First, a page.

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18 Pages • Essays / Projects • Year: Pre-2020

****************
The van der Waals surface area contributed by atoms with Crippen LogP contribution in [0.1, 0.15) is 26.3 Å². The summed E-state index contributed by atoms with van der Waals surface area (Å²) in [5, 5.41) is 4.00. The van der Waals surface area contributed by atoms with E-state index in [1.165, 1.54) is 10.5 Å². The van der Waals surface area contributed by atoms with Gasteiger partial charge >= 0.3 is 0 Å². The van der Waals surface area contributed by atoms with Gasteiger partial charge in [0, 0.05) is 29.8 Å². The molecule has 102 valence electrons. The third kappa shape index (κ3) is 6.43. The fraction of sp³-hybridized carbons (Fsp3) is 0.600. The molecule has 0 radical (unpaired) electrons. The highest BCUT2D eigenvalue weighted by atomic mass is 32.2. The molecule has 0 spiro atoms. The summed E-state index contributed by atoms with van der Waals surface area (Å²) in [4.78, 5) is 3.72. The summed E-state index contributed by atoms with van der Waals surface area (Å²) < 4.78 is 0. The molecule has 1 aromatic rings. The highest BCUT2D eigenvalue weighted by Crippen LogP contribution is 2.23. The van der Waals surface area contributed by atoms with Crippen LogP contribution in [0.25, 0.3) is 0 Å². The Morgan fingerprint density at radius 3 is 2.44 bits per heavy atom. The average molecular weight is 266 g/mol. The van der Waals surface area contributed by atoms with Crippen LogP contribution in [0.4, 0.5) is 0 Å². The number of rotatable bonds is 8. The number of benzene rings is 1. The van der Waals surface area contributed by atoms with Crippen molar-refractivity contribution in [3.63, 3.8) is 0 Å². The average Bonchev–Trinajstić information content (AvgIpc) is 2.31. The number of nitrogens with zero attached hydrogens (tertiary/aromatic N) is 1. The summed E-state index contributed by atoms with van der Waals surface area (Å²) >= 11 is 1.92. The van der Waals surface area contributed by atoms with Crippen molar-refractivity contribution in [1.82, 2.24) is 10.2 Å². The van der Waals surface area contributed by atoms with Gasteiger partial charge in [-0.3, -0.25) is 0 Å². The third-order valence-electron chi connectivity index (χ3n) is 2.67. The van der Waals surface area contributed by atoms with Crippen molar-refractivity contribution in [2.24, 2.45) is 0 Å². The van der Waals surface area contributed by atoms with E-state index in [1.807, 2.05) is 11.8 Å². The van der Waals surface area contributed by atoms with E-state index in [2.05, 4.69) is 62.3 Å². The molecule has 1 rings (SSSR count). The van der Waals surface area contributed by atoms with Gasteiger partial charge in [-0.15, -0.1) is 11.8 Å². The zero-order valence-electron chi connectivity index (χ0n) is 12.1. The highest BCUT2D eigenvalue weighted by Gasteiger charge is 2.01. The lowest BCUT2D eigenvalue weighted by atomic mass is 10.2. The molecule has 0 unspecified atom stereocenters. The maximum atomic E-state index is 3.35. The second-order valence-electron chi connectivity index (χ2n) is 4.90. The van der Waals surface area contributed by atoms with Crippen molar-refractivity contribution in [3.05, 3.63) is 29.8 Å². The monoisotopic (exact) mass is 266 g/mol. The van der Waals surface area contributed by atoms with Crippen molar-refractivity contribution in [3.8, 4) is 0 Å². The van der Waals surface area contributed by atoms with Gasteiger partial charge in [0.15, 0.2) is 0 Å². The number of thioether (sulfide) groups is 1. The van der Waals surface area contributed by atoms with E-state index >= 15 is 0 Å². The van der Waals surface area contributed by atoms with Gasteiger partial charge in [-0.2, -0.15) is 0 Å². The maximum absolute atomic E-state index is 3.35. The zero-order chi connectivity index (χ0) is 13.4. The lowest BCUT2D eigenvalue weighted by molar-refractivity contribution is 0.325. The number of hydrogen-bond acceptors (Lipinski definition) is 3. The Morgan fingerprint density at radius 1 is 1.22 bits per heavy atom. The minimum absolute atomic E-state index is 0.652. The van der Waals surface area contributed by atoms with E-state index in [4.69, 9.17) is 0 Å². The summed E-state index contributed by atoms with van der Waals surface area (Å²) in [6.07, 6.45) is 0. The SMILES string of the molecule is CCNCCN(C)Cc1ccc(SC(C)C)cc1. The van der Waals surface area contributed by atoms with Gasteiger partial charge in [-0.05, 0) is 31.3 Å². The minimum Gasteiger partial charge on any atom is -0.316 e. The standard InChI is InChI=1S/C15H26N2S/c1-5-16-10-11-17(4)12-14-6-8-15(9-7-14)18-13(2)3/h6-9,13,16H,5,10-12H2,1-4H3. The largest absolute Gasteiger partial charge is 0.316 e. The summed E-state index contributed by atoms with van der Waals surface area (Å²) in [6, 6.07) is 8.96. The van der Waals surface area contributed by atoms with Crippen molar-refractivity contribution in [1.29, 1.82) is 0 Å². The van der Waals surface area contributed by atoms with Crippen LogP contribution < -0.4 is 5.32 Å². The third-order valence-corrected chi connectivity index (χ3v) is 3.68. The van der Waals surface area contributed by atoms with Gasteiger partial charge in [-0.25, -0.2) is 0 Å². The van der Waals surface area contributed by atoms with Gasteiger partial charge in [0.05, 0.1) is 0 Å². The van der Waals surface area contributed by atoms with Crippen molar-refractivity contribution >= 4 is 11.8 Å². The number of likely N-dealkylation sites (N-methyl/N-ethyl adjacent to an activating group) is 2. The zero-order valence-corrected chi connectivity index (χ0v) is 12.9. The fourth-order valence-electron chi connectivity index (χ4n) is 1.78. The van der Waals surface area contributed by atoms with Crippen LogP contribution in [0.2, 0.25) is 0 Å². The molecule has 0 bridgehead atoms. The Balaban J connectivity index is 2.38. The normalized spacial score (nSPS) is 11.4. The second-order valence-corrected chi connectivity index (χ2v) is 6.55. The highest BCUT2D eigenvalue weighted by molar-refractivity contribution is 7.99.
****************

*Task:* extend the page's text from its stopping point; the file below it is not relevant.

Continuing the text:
In May 2010 Australia initiated proceedings in the International Court of Justice (ICJ) against the State of Japan. The Court found that it had jurisdiction over the dispute on the basis of Japan and Australia’s declaration of acceptance under Article 36, paragraph 2 of the Courts Statute. Under Article 36, both Australia and Japan have recognized the “jurisdiction of the Court in all legal disputes concerning: (a) the interpretation of a treaty; (b) any question of international law; [and] (c) the existence of any fact which, if established, would constitute a breach of international obligation.” Japan contested the Courts jurisdiction arguing that it fell within the reservation (b) of Australia’s declaration which excludes from the Court’s jurisdiction any disputed arising out of, concerning, or relating to exploitation of maritime zones. The Court concluded that Australia’s reservation (b) intended only to address maritime boundary delimitations and since there was no overlapping maritime claim between Australia and Japan, reservation (b) was not applicable. The Court reminded Japan that the maritime zones had no relevance in this dispute which was about whether or not Japan’s Whaling programmes in the Southern Ocean were consistent with International Convention for the Regulation of Whaling (ICRW) and accordingly international law.
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